Once Upon a Time on Molokai

A look back at the village of Pelekunu.

If you look down while flying over Molokai’s North Shore, keep an eye out for a village that once flourished in Pelekunu.

By Marie Yamashita

PELEKUNU! It was high adventure for my husband, Henry, when he went on a camping trip with some Lions to Pelekunu in mid 1940’s. An avid outdoorsman, he had hunted and fished in many places on Molokai, but never in Pelekunu and probably for the others too, this was their first time to the remote and isolated valley on the windward coast of Molokai. He was excited about the trip and some of his excitement passed on to me. With great expectations he started out with the others early one summer morning.

Meanwhile, I waited for him to come home and tell me about his trip. Not one to give a long narrative, he gave me what I refer to as a “nuts and bolts” description of his experiences when he returned.

The adventure began, he said, when the boat that took them anchored off shore and they all swam to the beach with their camping gear. His friend, Ray, was having difficulty so he had helped him swim ashore. They set up camp, went exploring, caught enough fishes and picked even more hihiwai. Incidentally, I had my first taste of hihiwai from the pile he brought home.

He described a lush, green valley, with flowing streams and everything growing wild. No one lived there, he said, but there was talk that at one time there was a thriving village in Pelekunu. That sparked my curiosity. People lived in the remote valley? Of course I had heard stories like that, but….a village?

All speculations ended in August 1952 when the Honolulu Star Bulletin carried a most interesting article about Pelekunu and Wailau. In it, the Mayor of the City and County of Honolulu John Wilson recalled living in Pelekunu. He and his wife, Jenny, had lived there for 14 years and were authorities on the region. Mrs. Wilson was born in Pelekunu and was the postmistress there. Mr. Wilson, an engineer and contractor, made Pelekunu his headquarters while he had jobs elsewhere. He frequently hiked over the mountains to Kamalo or else came in the easier way, over the Wailau Trail to the beach and then by canoe to Pelekunu.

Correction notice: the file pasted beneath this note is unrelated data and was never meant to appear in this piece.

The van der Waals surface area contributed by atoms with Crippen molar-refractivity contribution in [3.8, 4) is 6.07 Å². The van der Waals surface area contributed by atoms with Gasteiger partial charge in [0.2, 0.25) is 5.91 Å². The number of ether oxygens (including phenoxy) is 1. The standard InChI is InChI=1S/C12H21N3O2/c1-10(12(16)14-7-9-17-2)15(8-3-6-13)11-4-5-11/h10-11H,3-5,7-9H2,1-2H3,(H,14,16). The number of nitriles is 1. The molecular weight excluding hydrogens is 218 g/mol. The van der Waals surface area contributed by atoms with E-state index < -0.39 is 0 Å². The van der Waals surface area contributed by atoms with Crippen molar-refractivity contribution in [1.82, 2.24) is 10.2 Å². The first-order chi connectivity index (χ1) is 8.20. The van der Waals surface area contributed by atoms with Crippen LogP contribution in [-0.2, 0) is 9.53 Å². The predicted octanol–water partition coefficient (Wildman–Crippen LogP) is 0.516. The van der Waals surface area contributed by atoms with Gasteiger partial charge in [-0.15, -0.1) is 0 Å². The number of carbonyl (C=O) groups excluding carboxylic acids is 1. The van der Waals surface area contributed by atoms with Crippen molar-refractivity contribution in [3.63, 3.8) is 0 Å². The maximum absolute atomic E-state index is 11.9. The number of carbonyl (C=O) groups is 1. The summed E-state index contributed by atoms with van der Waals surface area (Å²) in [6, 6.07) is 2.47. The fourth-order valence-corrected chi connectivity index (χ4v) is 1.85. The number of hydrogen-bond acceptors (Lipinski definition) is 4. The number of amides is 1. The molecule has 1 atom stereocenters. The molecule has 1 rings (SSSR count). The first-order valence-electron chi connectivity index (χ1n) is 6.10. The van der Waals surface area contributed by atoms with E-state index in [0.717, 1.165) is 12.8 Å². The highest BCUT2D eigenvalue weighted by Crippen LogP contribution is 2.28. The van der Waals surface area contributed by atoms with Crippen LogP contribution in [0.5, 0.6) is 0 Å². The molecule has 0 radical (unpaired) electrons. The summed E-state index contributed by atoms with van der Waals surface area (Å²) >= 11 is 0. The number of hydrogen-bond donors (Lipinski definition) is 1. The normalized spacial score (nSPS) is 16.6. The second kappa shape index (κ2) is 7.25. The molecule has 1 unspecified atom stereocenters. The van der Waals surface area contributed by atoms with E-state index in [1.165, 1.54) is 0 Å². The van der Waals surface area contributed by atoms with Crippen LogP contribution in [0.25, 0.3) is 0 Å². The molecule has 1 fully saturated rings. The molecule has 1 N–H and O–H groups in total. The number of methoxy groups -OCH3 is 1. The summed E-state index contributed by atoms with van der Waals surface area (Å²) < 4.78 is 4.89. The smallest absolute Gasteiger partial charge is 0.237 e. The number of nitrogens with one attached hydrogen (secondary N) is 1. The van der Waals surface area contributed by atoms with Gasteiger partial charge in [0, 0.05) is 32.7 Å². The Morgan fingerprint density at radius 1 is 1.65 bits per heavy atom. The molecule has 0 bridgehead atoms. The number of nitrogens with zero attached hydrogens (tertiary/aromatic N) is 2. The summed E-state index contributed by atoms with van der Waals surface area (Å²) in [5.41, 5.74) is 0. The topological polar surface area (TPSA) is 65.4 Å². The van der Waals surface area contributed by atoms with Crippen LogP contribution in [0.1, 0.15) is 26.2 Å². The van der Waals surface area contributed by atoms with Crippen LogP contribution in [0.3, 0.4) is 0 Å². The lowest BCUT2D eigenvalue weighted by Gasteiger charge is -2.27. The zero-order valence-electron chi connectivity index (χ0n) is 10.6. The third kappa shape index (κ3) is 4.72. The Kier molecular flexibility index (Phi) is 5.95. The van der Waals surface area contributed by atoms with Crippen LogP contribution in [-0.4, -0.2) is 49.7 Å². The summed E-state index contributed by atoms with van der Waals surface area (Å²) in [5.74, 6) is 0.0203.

According to the mayor, Wailau and Pelekunu valleys grew “the best taro in the world.” He explained that taro requires lots of cold running water all the time and both valleys had it. Apparently taro was grown extensively even before his time. Mr. Wilson raised oranges, limes, peaches, coffee, and alfalfa but taro was the cash crop for which the valley was best suited. He and others in Wailau organized to bid for a contract to supply paiai for poi eaten at Kalaupapa Settlement. When growers in Oahu underbid them, Pelekunu suffered an economic blow from which they never recovered, he said.

In 1900 there were about 70 people in each of the valleys and there was a school in Pelekunu with 40 children enrolled.

In the meantime, his wife was not enjoying the continual rains in Pelekunu. So, in 1914, while he was away on a job in Nahiku, Maui, she took bold action. She commandeered the captain of the boat that came to load all of their belongings – pigs, chicken, household furnishings, and the “first and only piano in Pelekunu” and moved to Kamalo.

Shortly after that the steamer stopped coming to Pelekunu. With no doctor, no postmistress, and no one to buy their poi, the other families left. By 1939 when the mayor revisited the valley it was a deserted town. Apparently, such was the condition that Henry and his fellow Lions found when they went there in the 1940’s.

Finally, whatever that may have been left of the village was wiped out in the tidal wave that hit Molokai in 1946.

Now, should you ever happen to fly along the windward coast of Molokai, look for Pelekunu and perhaps in your mind’s eye you may see the village that existed there once upon a time.

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